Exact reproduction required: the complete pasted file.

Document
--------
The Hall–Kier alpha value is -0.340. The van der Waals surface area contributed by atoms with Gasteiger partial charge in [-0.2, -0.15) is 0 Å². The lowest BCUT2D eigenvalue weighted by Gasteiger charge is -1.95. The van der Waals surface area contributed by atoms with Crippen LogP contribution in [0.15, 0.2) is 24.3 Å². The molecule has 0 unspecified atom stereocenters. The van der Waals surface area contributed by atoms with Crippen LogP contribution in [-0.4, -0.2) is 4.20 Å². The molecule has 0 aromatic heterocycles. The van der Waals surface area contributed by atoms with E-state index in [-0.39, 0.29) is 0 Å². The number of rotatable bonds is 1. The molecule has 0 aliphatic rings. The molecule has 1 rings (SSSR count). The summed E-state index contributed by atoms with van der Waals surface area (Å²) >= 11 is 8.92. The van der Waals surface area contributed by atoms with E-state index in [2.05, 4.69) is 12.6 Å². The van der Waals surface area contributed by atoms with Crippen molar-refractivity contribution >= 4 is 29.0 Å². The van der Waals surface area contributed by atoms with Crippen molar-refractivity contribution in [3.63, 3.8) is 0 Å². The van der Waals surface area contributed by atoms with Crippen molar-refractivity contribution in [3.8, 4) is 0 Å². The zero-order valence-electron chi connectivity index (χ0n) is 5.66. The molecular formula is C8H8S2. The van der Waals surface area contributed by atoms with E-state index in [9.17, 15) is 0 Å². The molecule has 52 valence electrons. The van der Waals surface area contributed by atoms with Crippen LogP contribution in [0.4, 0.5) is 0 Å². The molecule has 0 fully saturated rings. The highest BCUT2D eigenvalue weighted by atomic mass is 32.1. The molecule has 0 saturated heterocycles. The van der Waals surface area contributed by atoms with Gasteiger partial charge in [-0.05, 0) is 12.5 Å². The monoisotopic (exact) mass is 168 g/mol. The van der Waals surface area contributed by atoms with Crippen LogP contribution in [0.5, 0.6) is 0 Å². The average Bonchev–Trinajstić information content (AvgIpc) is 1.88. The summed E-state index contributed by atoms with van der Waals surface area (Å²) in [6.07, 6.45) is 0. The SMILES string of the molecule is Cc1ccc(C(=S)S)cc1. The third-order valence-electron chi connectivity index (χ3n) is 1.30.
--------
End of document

The Hall–Kier alpha value is -0.340. The van der Waals surface area contributed by atoms with Gasteiger partial charge in [-0.2, -0.15) is 0 Å². The lowest BCUT2D eigenvalue weighted by Gasteiger charge is -1.95. The van der Waals surface area contributed by atoms with Crippen LogP contribution in [0.15, 0.2) is 24.3 Å². The molecule has 0 unspecified atom stereocenters. The van der Waals surface area contributed by atoms with Crippen LogP contribution in [-0.4, -0.2) is 4.20 Å². The molecule has 0 aromatic heterocycles. The van der Waals surface area contributed by atoms with E-state index in [-0.39, 0.29) is 0 Å². The number of rotatable bonds is 1. The molecule has 0 aliphatic rings. The molecule has 1 rings (SSSR count). The summed E-state index contributed by atoms with van der Waals surface area (Å²) >= 11 is 8.92. The van der Waals surface area contributed by atoms with E-state index in [2.05, 4.69) is 12.6 Å². The van der Waals surface area contributed by atoms with Crippen molar-refractivity contribution >= 4 is 29.0 Å². The van der Waals surface area contributed by atoms with Crippen molar-refractivity contribution in [3.63, 3.8) is 0 Å². The van der Waals surface area contributed by atoms with Crippen molar-refractivity contribution in [3.8, 4) is 0 Å². The zero-order valence-electron chi connectivity index (χ0n) is 5.66. The molecular formula is C8H8S2. The van der Waals surface area contributed by atoms with E-state index in [9.17, 15) is 0 Å². The molecule has 52 valence electrons. The van der Waals surface area contributed by atoms with Crippen LogP contribution in [0.4, 0.5) is 0 Å². The molecule has 0 fully saturated rings. The highest BCUT2D eigenvalue weighted by atomic mass is 32.1. The molecule has 0 saturated heterocycles. The van der Waals surface area contributed by atoms with Gasteiger partial charge in [-0.05, 0) is 12.5 Å². The monoisotopic (exact) mass is 168 g/mol. The van der Waals surface area contributed by atoms with Crippen LogP contribution in [0.5, 0.6) is 0 Å². The average Bonchev–Trinajstić information content (AvgIpc) is 1.88. The summed E-state index contributed by atoms with van der Waals surface area (Å²) in [6.07, 6.45) is 0. The SMILES string of the molecule is Cc1ccc(C(=S)S)cc1. The third-order valence-electron chi connectivity index (χ3n) is 1.30.